I was hired by the AAVSO in May, 1998 as their "IT person". At the time, HQ was running an exclusively Windows 3.1 and Windows 95 environment. Spider webs of copper co-ax cable still hung from the ceilings as they had just switched to ethernet a few months prior. There was a single CD-ROM in the entire building, which required reservations to use. All data programs ran on MS-DOS and the sole file server was Windows NT. The AID was kept as column-deliminated ASCII text files. It was a far cry from the environment I had experienced the prior few years while in the "dotcom boom" tearing through Boston at the time.
I applied for the job because I saw an ad in the Boston Globe that said something akin to "Small non-profit in Cambridge looking for IT person. Astronomy knowledge a plus." It was the astronomy part that got me. I was an avid amateur astronomer as a kid - the kind with Tasco telescopes and space posters all over his walls. But I had largely become inactive as an adult. After a few years burning the midnight oil in the high-energy dotcom world, I wanted a few months off. My original plan was to work at the AAVSO for about a year, relax, help them modernize and then go back to the dotcom world.
That year turned into 14 years. Today is my last day on AAVSO staff. I've had the fortune of working for both Janet Mattei  and Arne Henden . Janet was the ultimate people person and taught me about how to network, work with different types of personalities and operate within the system of the astronomical world. She also encouraged me to finish a degree in astronomy and supported my non-IT interests in the organization, including my few simple forays into research  and my few non-simple forays into grant writing. She believed in treating staff as whole beings and supporting their interests in the organization, regardless of whether it had to do with their official job title. We have a semi-serious joke at HQ: no one does what they were originally hired to do. A job at HQ evolves around the person (and the technology, membership demands, etc.). I think anyone who has worked in a small office environment will say the same thing. You do what has to be done.
Arne came along, in my opinion, as the right type of leader at the right time. He drove our tremendous technological leaps and was much more interactive with the membership. This allowed the organization to modernize and catch up with the rest of the Internet. In many ways, we are ahead of the game now. Our online tools are quite powerful and stack up well against any other citizen science project I'm aware of. What other project gives the public so much support and tools to not just report data - but to do their own science, pursue their own research agenda and publish in a peer-reviewed journal? Arne has also continued Janet's support for staff development. The entire notion of applying to graduate school was never in my head until Arne brought it up one day. And he was incredibly supportive and flexible throughout the application phase, the actual graduate work and post graduation. His openness and support extended to when my wife had our first baby, two months after graduation. We will be forever grateful.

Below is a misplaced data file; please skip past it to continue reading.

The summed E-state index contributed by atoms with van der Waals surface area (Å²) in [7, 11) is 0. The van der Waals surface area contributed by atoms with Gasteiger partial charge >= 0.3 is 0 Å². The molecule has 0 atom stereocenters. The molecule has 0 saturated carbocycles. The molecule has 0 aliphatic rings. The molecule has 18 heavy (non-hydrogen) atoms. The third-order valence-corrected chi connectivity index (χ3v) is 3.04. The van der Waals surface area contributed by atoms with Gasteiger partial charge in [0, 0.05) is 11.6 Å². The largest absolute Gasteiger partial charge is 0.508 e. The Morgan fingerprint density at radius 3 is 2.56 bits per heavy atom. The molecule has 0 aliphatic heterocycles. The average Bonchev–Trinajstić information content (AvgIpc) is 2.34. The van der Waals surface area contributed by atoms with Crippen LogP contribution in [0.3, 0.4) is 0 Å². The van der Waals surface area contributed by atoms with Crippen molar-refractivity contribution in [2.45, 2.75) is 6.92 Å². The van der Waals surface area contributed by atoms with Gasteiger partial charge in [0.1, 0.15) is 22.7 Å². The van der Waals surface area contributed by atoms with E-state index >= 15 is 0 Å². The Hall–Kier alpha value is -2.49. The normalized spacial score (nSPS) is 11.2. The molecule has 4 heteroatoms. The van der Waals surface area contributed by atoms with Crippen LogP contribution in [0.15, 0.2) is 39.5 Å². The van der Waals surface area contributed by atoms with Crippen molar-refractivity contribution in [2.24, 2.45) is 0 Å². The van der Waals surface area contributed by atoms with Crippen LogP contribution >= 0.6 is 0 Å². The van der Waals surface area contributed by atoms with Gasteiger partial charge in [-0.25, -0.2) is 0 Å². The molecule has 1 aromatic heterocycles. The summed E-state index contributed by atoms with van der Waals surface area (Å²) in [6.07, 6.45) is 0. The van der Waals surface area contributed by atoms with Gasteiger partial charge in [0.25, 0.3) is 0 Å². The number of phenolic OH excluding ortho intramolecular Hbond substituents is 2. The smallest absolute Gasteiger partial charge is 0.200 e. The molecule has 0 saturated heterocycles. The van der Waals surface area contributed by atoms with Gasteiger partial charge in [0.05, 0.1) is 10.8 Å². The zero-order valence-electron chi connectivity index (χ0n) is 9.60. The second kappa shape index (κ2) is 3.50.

By far, my favorite part of the AAVSO are its meetings . It was at the first AAVSO meeting I attended that I caught the bug and really fell in love with the organization. AAVSO members are not just incredibly smart and friendly - but they are fun as well. Sometimes the online discourse can be dominated by complaints, but that's a normal trend of discourse that happens in any online environment (something we hope the new forum structure will help address). But in person the meetings are always positive, productive and you leave with lots of energy and ambition. I highly recommend attending a meeting if you can. The friendships I've made at meetings will last a lifetime. And I mean it. I plan to return, now as an attendee.
My new job is at the Museum of Science and Industry in Chicago . I'm leading a new team of five researchers and evaluators. Our job, at its core, will be to measure how well the museum is fulfilling its mission - science education of children and families. The MSI is a giant place - both physically (the largest science museum in the western hemisphere) and organizationally (they work with hundreds of Chicago area elementary classrooms, colleges, teacher professional development, etc.). It will be a fun challenge to pick out what works and what doesn't based on empirical research.
I may not make this fall's meeting in Cambridge. The big family move and new job are going to keep me tied up for the next few months. But I hope to make the 2013 spring meeting and many more meetings after that. I also will hang out on the forums and restart my own observing program (I have ~2K observations, split about half between visual and CCD. My next goal is 5K.). You can contact me using the web site's contact feature .
So, since this isn't really goodbye, I'll just say... so long and thanks for all the fish .